Right before my husband left, he did me a good deed.
He hung a heavy mirror I had bought at an estate sale,
bevelled, gilt, uncommonly clear. It was as though I’d freed
him to do what he neglects to do when chores entail
… what? Fairness? This was a gift. It hangs above eye level,
more to catch the light of the ceiling lamp than to reflect
the faces of his family back to them without him. The bubble
that equalises, underwater, is a related concept:
It floats above us, waits to pop and flood us with relief.
An eye refusing to meet mine … When visiting the Freedom Tower,
window glass bristling from the bottom floors, wasn’t a brief
glimpse of yourself promised amid the crowed, while the power
to withhold your reflection resided completely with …’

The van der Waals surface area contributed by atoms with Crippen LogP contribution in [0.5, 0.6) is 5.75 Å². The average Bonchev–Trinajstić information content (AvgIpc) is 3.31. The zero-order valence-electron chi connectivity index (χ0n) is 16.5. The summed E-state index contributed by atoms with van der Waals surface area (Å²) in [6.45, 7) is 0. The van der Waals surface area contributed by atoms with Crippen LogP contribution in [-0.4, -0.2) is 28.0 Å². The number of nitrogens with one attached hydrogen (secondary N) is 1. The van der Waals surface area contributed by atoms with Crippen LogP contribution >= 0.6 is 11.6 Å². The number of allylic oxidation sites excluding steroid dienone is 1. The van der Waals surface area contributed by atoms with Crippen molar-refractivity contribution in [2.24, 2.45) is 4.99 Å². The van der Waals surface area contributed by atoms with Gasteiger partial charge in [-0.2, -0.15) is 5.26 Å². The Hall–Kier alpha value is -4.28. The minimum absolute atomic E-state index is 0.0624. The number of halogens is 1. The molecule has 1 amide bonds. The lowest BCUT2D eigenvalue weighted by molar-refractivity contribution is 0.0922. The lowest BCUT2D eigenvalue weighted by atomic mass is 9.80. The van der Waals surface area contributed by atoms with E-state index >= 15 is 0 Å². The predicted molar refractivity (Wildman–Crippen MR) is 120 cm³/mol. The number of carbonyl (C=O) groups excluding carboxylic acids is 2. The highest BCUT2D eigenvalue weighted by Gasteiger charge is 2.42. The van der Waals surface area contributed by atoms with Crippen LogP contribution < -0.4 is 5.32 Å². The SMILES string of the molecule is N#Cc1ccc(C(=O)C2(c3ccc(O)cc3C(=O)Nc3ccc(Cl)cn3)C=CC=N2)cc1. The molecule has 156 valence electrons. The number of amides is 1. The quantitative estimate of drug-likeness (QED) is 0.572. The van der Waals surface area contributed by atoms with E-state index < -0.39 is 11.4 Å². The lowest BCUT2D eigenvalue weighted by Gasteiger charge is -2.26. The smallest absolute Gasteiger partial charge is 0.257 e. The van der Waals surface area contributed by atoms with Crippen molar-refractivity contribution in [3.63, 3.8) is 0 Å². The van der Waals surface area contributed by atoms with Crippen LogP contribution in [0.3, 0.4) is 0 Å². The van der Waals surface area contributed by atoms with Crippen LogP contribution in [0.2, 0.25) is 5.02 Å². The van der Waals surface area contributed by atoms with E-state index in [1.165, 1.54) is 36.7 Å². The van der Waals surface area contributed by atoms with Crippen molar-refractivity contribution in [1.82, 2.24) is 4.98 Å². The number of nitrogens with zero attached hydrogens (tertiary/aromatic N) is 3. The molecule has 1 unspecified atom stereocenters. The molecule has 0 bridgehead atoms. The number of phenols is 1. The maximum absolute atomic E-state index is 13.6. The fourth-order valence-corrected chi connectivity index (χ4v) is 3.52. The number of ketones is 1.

(here the letter breaks off; Psyche sees it begs
for closure of some sort, and adds:) ‘No matter what, we plummet.
The Tower, however, is insured, the way dancers insure their legs.
I paid homage to the notion of Freedom by walking away from it.’
BLUE MOON Dinner is dolmades from
the mini-mart. It seems the building sighed
out the men pounding on the mirror’s other side.
They stand dazed, and look away – as if to come
at this hour with takeout signifies
a girl with a meaningless profession,
which doesn’t pay to the extent it gentrifies.
She glances at the scaffold like a trellis,
and hears a call to prayer in wrought iron:
‘This is the real estate of the zealous.’
El Cielo The stained glass skylight glows.
A letter awaits Psyche. Dearest, j’arrive!
And for a moment history is a vine
like a motif of grape that comes alive –
A thrill of drills and hammers coming close.
Send Letters To:
London Review of Books,
28 Little Russell Street
London, WC1A 2HN
Please include name, address, and a telephone number.